The Bible repeatedly tells us that we ought to forgive those who have injured us. We know that. It is ingrained in our minds from the Lord’s Prayer and from passages such as the one that was our Gospel lesson for this Sunday. Congregations are full of people who know they should forgive; those who recognize intellectually that there is some positive value in letting go of long-held hurts, but who find it well-nigh impossible to do so. Being cheated on by a spouse, double-crossed by a business partner, having a confidence betrayed by a trusted friend – these and so many other wrongs of a similar nature are experiences that engender embarrassment and shame, anger and even rage, events that leave the injured party feeling defective, defeated, never quite good enough. To be told that one ought to forgive and let go of the pain simply does not effect a change; in fact, it may add further aggravation to the situation – like salt in an open wound – by heaping a load of guilt onto an already vulnerable victim.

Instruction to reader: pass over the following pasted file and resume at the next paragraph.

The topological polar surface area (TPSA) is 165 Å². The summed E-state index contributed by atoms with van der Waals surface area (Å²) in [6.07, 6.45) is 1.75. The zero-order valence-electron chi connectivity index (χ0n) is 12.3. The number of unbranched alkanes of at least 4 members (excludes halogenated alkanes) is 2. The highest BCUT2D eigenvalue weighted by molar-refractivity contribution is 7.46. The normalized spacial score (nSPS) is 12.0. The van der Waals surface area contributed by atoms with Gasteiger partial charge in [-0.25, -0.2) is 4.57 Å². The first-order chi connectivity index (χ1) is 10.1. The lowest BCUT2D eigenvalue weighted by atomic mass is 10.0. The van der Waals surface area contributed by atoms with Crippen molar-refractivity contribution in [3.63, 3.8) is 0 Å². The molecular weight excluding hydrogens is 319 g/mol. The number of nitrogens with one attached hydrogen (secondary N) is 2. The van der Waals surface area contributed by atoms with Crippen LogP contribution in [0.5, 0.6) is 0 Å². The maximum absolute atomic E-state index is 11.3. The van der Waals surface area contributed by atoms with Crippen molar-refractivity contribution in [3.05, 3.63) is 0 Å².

It’s in such a setting then, we seek to read and interpret the two pieces of our Gospel lesson from Matthew chapter 18. The first piece is a brief exchange between Peter and Jesus about the extent and nature of forgiveness. Some biblical scholars in recent translations have had Jesus telling Peter to forgive seventy-seven times, rather than the classic “seventy-times-seven.” Regardless, it is Jesus’ way of telling Peter that forgiveness is not a commodity to be reckoned on a calculator. Forgiveness is not about arithmetic, but about mercy. Forgiveness has no limits, indeed it can’t even be quantified. The language of numbers is simply inappropriate when one contemplates forgiveness, a lesson well illustrated in the parable that follows, with the absurdity of the indebtedness of the first servant.